Cyclops' eye blasts are an extreme example of the type of adaptationist genetics that has come to be "genetics" in the public eye. No matter how much DNA might twist and turn, having it encode a protein that would turn normal, ambient, ATP supplied chemical energy into enough photons to blow down a concrete wall is impossible. It goes against laws of biology and physics.

But I am not here to talk about Cyclops' eyeblasts. I just bring that up as an introductory way to point out that I realize that looking for lack of realism in comic books is not a hard thing to do, and there are many different places to look, all of which doesn't really net the eagle eyed comic book reader that many benefits. And yet, there is one issue that has been bothering me since I was a wee lad, reading comic books. And that is that super heroes have time budgeting issues that would make their lives difficult if not impossible. There is actually three super-hero time scales: the day-to-day, the month-to-month, and the long range. The long range has already been discussed internally and externally as a matter of great confusion, and we have just come to accept that Superman's Kryptonian physiology, Captain America's journey in a block of ice, and periodic revisions of chronology happen. But what really bothers me is the short range: how super-heroes find the hours in a day to fit in their activities.

Consider Spider-Man, a popular hero who is always put-upon and at loose ends. Spider-Man is perhaps not the best example, because his writers usually acknowledge him as being late on time, not being able to show up for things, etc. But Spider-Man, in his civilian identity as Peter Parker, almost always has a day job. He is often in school. He has a wife, at times. And he does other things. The reader can probably sympathize, because they probably have a similar schedule. But then Spider-Man has to come out and go on patrol, breaking up muggings and hijackings every night. If the reader considers their own life stressful, add about four or five hours of low-level combat every night, and see if they could make it work. And this, of course, is only for the normal activities. Can the reader imagine that if on top of those four or five hours a night, there was also periodic interdimensional or intergalactic trips? It just doesn't add up, especially when you consider the periodic team-ups and guest spots that less popular super-heroes need you to do to keep their circulation afloat. Also, there is the necessity to take part in super-team business. I will shift to a different universe, and consider Batman. Batman is a billionaire socialite, with company business and an active social life, who then goes up and beats up muggers all night every night. By themselves, these things would seem to take up 24 hours a day. But Batman is also part of the Justice League of America, and quite apart from fighting intergalactic invasions, he has to do something called "Monitor Duty". Since there are usually about 7 members of the JLA, that means that each one of them must use up 24 hours a week to sit in a chair on the moon and watch security camera videos from all over the planet. Where do they find the time?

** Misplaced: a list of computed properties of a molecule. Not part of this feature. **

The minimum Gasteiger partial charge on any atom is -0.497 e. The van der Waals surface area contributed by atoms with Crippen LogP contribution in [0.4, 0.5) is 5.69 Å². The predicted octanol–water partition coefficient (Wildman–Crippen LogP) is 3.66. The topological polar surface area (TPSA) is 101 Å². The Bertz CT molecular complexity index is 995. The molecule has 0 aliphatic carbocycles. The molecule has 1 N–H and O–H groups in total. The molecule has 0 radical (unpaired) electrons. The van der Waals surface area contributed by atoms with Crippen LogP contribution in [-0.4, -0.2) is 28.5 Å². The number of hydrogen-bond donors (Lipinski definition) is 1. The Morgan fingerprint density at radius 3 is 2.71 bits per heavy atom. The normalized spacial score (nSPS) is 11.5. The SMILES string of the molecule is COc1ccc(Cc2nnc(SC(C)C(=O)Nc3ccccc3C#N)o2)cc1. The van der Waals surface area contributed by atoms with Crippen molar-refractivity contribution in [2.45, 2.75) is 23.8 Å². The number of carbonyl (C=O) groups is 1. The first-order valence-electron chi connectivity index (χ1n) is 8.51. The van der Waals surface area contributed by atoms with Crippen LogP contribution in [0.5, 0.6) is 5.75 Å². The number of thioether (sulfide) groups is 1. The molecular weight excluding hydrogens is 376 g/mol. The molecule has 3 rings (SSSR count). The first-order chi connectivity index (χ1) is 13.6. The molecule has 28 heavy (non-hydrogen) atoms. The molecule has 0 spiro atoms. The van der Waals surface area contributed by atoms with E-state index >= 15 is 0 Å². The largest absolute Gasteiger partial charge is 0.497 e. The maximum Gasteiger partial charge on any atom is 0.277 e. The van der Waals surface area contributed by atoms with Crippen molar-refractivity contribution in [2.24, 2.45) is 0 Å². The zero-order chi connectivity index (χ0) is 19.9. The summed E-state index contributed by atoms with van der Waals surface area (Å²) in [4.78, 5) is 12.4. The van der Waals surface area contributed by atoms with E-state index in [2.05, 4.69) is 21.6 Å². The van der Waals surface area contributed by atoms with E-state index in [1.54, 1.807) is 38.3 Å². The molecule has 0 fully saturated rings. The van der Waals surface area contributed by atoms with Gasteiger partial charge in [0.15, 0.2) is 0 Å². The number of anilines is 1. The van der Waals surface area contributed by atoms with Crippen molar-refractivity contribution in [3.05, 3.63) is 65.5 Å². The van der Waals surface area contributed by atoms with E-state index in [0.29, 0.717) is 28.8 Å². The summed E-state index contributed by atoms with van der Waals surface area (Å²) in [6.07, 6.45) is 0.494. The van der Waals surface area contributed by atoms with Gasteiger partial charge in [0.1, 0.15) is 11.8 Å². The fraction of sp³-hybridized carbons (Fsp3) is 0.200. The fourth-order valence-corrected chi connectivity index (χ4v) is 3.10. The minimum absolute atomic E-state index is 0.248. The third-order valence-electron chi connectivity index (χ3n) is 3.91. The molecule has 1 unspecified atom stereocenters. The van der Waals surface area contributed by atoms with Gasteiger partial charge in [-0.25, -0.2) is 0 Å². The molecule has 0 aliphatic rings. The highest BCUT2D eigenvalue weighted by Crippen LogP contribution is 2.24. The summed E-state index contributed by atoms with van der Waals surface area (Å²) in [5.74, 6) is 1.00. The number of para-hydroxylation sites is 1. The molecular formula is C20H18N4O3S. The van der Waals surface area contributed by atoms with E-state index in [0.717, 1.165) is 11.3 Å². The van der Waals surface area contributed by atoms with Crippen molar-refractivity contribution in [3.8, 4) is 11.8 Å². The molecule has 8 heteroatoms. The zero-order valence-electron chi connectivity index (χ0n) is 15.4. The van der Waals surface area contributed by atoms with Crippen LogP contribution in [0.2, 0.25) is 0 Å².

If there is one time scale where things might conceivably be okay, it is the monthly time scale. Super-Hero comics only come out once a month, so if we take that to be a month of "real time", we can imagine that super-heroes only get in really impressive adventures about once a month. So if Spider-Man has to go and fight Thanos, or Batman has to go and fight Darkseid, that is only one weekend a month. You could conceivably pass that off to your friends as just having had a really weird bender or reclusive episode. Unless you are a popular super-hero with three or four titles, then this stuff happens every week.

So the chronology of how super-heroes fit all those adventures in their days is one more thing to think about obsessively while reading your monthly dose of sequential art metanarrative goodness. Or try to not think about it at all. In fact, if you have read this far, just do a continuity reboot and never have read this writeup at all.

Log in or register to write something here or to contact authors.